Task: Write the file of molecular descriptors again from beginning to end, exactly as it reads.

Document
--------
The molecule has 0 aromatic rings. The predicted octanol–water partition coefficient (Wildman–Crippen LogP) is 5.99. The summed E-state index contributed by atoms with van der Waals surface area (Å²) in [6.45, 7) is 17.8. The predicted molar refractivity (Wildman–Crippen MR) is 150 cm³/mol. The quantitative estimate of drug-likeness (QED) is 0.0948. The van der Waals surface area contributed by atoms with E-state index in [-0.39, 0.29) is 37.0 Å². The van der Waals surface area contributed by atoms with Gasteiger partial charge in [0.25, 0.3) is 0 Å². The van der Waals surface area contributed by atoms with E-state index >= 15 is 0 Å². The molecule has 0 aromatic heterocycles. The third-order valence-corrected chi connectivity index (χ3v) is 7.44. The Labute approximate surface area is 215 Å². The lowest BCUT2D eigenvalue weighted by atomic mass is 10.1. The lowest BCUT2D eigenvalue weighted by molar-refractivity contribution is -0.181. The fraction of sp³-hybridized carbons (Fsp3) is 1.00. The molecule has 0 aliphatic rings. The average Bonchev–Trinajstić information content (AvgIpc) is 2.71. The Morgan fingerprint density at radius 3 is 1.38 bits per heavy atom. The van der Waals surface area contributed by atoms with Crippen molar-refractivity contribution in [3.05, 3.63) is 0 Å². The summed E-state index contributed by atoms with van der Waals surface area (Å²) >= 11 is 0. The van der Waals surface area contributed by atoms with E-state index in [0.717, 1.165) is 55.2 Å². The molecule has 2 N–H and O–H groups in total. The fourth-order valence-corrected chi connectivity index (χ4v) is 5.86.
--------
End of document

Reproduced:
The molecule has 0 aromatic rings. The predicted octanol–water partition coefficient (Wildman–Crippen LogP) is 5.99. The summed E-state index contributed by atoms with van der Waals surface area (Å²) in [6.45, 7) is 17.8. The predicted molar refractivity (Wildman–Crippen MR) is 150 cm³/mol. The quantitative estimate of drug-likeness (QED) is 0.0948. The van der Waals surface area contributed by atoms with E-state index in [-0.39, 0.29) is 37.0 Å². The van der Waals surface area contributed by atoms with Gasteiger partial charge in [0.25, 0.3) is 0 Å². The van der Waals surface area contributed by atoms with E-state index >= 15 is 0 Å². The molecule has 0 aromatic heterocycles. The third-order valence-corrected chi connectivity index (χ3v) is 7.44. The Labute approximate surface area is 215 Å². The lowest BCUT2D eigenvalue weighted by atomic mass is 10.1. The lowest BCUT2D eigenvalue weighted by molar-refractivity contribution is -0.181. The fraction of sp³-hybridized carbons (Fsp3) is 1.00. The molecule has 0 aliphatic rings. The average Bonchev–Trinajstić information content (AvgIpc) is 2.71. The Morgan fingerprint density at radius 3 is 1.38 bits per heavy atom. The van der Waals surface area contributed by atoms with Crippen molar-refractivity contribution in [3.05, 3.63) is 0 Å². The summed E-state index contributed by atoms with van der Waals surface area (Å²) >= 11 is 0. The van der Waals surface area contributed by atoms with E-state index in [0.717, 1.165) is 55.2 Å². The molecule has 2 N–H and O–H groups in total. The fourth-order valence-corrected chi connectivity index (χ4v) is 5.86.